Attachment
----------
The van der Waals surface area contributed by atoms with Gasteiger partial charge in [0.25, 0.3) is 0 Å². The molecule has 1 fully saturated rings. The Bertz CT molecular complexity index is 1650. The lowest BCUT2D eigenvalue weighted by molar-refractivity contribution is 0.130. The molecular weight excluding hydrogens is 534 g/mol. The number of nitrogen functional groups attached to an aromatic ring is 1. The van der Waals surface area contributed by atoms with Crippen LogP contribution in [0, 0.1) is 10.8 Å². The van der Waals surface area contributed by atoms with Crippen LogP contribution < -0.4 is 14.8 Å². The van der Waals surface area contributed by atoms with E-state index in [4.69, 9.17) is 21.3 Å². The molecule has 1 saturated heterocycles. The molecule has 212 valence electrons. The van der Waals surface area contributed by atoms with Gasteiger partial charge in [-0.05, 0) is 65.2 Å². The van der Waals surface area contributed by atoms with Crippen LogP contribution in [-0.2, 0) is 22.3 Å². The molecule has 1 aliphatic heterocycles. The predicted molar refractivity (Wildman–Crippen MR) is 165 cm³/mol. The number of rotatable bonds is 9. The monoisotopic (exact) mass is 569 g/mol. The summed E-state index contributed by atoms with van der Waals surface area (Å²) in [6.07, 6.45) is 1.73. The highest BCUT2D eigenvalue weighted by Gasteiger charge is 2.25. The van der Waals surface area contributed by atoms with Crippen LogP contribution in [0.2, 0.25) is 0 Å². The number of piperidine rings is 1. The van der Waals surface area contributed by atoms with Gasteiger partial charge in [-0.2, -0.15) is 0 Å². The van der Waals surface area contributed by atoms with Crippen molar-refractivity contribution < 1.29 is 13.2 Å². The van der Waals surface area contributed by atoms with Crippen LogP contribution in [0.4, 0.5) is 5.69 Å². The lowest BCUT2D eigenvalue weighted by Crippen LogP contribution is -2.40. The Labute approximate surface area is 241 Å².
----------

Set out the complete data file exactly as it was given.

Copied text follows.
The van der Waals surface area contributed by atoms with Gasteiger partial charge in [0.25, 0.3) is 0 Å². The molecule has 1 fully saturated rings. The Bertz CT molecular complexity index is 1650. The lowest BCUT2D eigenvalue weighted by molar-refractivity contribution is 0.130. The molecular weight excluding hydrogens is 534 g/mol. The number of nitrogen functional groups attached to an aromatic ring is 1. The van der Waals surface area contributed by atoms with Crippen LogP contribution in [0, 0.1) is 10.8 Å². The van der Waals surface area contributed by atoms with Crippen LogP contribution < -0.4 is 14.8 Å². The van der Waals surface area contributed by atoms with E-state index in [4.69, 9.17) is 21.3 Å². The molecule has 1 saturated heterocycles. The molecule has 212 valence electrons. The van der Waals surface area contributed by atoms with Gasteiger partial charge in [-0.05, 0) is 65.2 Å². The van der Waals surface area contributed by atoms with Crippen LogP contribution in [-0.2, 0) is 22.3 Å². The molecule has 1 aliphatic heterocycles. The predicted molar refractivity (Wildman–Crippen MR) is 165 cm³/mol. The number of rotatable bonds is 9. The monoisotopic (exact) mass is 569 g/mol. The summed E-state index contributed by atoms with van der Waals surface area (Å²) in [6.07, 6.45) is 1.73. The highest BCUT2D eigenvalue weighted by Gasteiger charge is 2.25. The van der Waals surface area contributed by atoms with Crippen LogP contribution in [0.2, 0.25) is 0 Å². The number of piperidine rings is 1. The van der Waals surface area contributed by atoms with Gasteiger partial charge in [-0.2, -0.15) is 0 Å². The van der Waals surface area contributed by atoms with Crippen molar-refractivity contribution < 1.29 is 13.2 Å². The van der Waals surface area contributed by atoms with Crippen LogP contribution in [0.4, 0.5) is 5.69 Å². The lowest BCUT2D eigenvalue weighted by Crippen LogP contribution is -2.40. The Labute approximate surface area is 241 Å².